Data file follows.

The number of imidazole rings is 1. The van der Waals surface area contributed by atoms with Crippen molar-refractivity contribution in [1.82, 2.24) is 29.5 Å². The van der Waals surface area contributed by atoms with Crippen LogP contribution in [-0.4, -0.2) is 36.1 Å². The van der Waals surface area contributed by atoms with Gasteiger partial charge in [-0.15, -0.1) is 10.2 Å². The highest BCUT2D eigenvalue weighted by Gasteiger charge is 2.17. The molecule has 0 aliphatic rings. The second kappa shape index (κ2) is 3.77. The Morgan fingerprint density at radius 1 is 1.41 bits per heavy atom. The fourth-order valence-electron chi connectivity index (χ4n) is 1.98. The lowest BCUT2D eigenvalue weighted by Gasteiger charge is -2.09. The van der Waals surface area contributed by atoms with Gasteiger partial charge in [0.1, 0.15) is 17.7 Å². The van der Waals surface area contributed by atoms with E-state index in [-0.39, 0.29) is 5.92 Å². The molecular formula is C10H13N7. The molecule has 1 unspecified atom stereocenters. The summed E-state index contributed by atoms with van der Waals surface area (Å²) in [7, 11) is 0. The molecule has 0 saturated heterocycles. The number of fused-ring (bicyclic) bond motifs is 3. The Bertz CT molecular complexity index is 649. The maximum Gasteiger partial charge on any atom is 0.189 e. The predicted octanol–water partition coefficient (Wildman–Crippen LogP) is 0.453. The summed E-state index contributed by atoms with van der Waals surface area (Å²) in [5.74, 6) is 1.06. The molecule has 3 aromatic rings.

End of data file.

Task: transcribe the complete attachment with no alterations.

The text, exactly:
The number of imidazole rings is 1. The van der Waals surface area contributed by atoms with Crippen molar-refractivity contribution in [1.82, 2.24) is 29.5 Å². The van der Waals surface area contributed by atoms with Crippen LogP contribution in [-0.4, -0.2) is 36.1 Å². The van der Waals surface area contributed by atoms with Gasteiger partial charge in [-0.15, -0.1) is 10.2 Å². The highest BCUT2D eigenvalue weighted by Gasteiger charge is 2.17. The molecule has 0 aliphatic rings. The second kappa shape index (κ2) is 3.77. The Morgan fingerprint density at radius 1 is 1.41 bits per heavy atom. The fourth-order valence-electron chi connectivity index (χ4n) is 1.98. The lowest BCUT2D eigenvalue weighted by Gasteiger charge is -2.09. The van der Waals surface area contributed by atoms with Gasteiger partial charge in [0.1, 0.15) is 17.7 Å². The van der Waals surface area contributed by atoms with E-state index in [-0.39, 0.29) is 5.92 Å². The molecular formula is C10H13N7. The molecule has 1 unspecified atom stereocenters. The summed E-state index contributed by atoms with van der Waals surface area (Å²) in [7, 11) is 0. The molecule has 0 saturated heterocycles. The number of fused-ring (bicyclic) bond motifs is 3. The Bertz CT molecular complexity index is 649. The maximum Gasteiger partial charge on any atom is 0.189 e. The predicted octanol–water partition coefficient (Wildman–Crippen LogP) is 0.453. The summed E-state index contributed by atoms with van der Waals surface area (Å²) in [5.74, 6) is 1.06. The molecule has 3 aromatic rings.